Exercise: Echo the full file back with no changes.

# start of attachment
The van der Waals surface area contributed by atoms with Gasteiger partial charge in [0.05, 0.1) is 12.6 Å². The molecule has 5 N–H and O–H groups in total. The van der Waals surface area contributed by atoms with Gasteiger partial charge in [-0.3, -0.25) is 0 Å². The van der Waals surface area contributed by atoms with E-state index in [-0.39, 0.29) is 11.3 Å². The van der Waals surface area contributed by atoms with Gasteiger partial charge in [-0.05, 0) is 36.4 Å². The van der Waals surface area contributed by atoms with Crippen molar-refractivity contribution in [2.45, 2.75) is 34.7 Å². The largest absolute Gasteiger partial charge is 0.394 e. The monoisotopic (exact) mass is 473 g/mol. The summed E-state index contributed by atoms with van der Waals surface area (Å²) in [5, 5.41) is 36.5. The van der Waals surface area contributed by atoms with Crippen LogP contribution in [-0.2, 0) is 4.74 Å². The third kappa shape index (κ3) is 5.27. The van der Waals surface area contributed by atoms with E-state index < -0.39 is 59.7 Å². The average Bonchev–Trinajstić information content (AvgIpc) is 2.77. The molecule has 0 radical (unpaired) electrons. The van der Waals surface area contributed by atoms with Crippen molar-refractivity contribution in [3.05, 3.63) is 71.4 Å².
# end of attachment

The van der Waals surface area contributed by atoms with Gasteiger partial charge in [0.05, 0.1) is 12.6 Å². The molecule has 5 N–H and O–H groups in total. The van der Waals surface area contributed by atoms with Gasteiger partial charge in [-0.3, -0.25) is 0 Å². The van der Waals surface area contributed by atoms with E-state index in [-0.39, 0.29) is 11.3 Å². The van der Waals surface area contributed by atoms with Gasteiger partial charge in [-0.05, 0) is 36.4 Å². The van der Waals surface area contributed by atoms with Crippen molar-refractivity contribution in [2.45, 2.75) is 34.7 Å². The largest absolute Gasteiger partial charge is 0.394 e. The monoisotopic (exact) mass is 473 g/mol. The summed E-state index contributed by atoms with van der Waals surface area (Å²) in [5, 5.41) is 36.5. The van der Waals surface area contributed by atoms with Crippen LogP contribution in [-0.2, 0) is 4.74 Å². The third kappa shape index (κ3) is 5.27. The van der Waals surface area contributed by atoms with E-state index < -0.39 is 59.7 Å². The average Bonchev–Trinajstić information content (AvgIpc) is 2.77. The molecule has 0 radical (unpaired) electrons. The van der Waals surface area contributed by atoms with Crippen molar-refractivity contribution in [3.05, 3.63) is 71.4 Å².